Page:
Legal & General’s Share Price Decline Decoded & Debunked

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Insurance is often an overlooked sector in the market. The initial reaction that springs to mind when insurers are mentioned as potential investments: Boring. 

But the London Stock Exchange houses a few major insurance stocks, like Aviva (AV.), Legal and General (LGEN), Prudential (PRU) or Admiral (ADM). Most investors in the UK would have come across these companies at some point, whether researching for insurance products to buy or as potential investment candidates. 

Even though these insurers are mature businesses, from time to time they can exhibit strong price growth. Admiral Group, for example, has been generating a long-term bullish chart similar to that of a growth stock. 

Solid profits, dividend growth

For Legal and General, however, an uptrend is noticeably absent on its share price, especially over the last decade. At 240p, LGEN share price hardly appreciated during the tenure of the outgoing CEO Sir Nigel Wilson.

LGEN Share Price YTD Decline

Why is the Legal and General share price falling then? It’s because investors are not interested in it. Not that L&G is losing money. First-half results saw L&G’s generate a net profit of £316 million. Although profits this year has shrunk (2022’s 1H profit was £575 million), interim dividend rose by 5 percent. 

This brings L&G’s dividend yield to an impressive 8 percent. Moreover, L&G’s operational track record is steadily increasing in many areas (profits, EPS, and book value, see below). For conservative investors, despite the flattish share trend L&G is fundamentally a very good stock to own.

Source: Legal & General Plc

Undervalued based on growth expectations

By most accounts, L&G is a profitable insurance company with a stable dividend stream. More importantly, L&G’s balance sheet remains rock solid (solvency ratio of 230 percent) and its net surplus generation remains positive (above dividends).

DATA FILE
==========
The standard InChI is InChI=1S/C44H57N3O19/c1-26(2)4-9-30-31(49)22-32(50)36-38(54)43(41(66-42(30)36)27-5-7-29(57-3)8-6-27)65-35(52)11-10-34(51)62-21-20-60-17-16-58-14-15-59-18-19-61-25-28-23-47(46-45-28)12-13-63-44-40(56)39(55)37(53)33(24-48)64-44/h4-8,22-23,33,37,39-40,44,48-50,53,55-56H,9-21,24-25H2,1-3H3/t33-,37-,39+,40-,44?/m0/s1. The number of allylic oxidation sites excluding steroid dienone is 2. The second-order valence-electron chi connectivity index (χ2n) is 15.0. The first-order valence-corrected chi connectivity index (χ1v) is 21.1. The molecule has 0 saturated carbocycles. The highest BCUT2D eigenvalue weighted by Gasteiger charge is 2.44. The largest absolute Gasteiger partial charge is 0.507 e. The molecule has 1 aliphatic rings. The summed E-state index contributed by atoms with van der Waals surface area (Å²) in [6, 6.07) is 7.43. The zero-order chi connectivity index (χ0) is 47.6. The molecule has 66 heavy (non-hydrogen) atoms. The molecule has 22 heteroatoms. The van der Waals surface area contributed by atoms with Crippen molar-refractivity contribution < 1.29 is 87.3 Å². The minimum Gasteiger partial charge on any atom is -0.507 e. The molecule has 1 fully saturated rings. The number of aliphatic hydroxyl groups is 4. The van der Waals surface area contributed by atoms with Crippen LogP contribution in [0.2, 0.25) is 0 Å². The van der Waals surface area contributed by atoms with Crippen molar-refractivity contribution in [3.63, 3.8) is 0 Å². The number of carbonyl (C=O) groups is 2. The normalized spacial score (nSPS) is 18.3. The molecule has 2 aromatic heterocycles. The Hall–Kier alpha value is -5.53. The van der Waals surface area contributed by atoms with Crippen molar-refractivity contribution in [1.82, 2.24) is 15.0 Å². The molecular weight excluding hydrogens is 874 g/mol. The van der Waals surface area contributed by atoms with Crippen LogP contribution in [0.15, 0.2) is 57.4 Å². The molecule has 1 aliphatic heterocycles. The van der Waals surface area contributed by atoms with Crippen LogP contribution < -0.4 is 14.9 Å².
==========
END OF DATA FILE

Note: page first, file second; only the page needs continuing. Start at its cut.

Meanwhile, L&G Investment Management and Alternatives ( are significant profit drivers. Both divisions contributed £438 million in 1H operating profits. 

In theory, L&G should be valued higher. With a market capitalisation of just £14.5 billion, L&G’s price-earnings ratio is quite undemanding. 

In reality, however, the market is not terribly excited about the stock – despite L&G making further headway into the growing PRT (pension risk transfer) market. Just recently L&G made the biggest PRT acquisition in its history with the buy-in of Boots’ pensions.

Still, half the analysts following L&G are putting a ‘Hold’ recommendation on the stock. Not exactly a vote of confidence on L&G growth model.

Upside potential

In all, there are a few factors that could spark a rally in L&G in 2024. Dividends, acquisitions and macro.

Should interest rates decline in 2024, L&G shares may receive a further boost. Already, the stock has snapped the multi-month downtrend recently as interest rate expectations turned dovish.

Given L&G strong fundamentals, prospective investors should be ready to buy on future share price consolidations.

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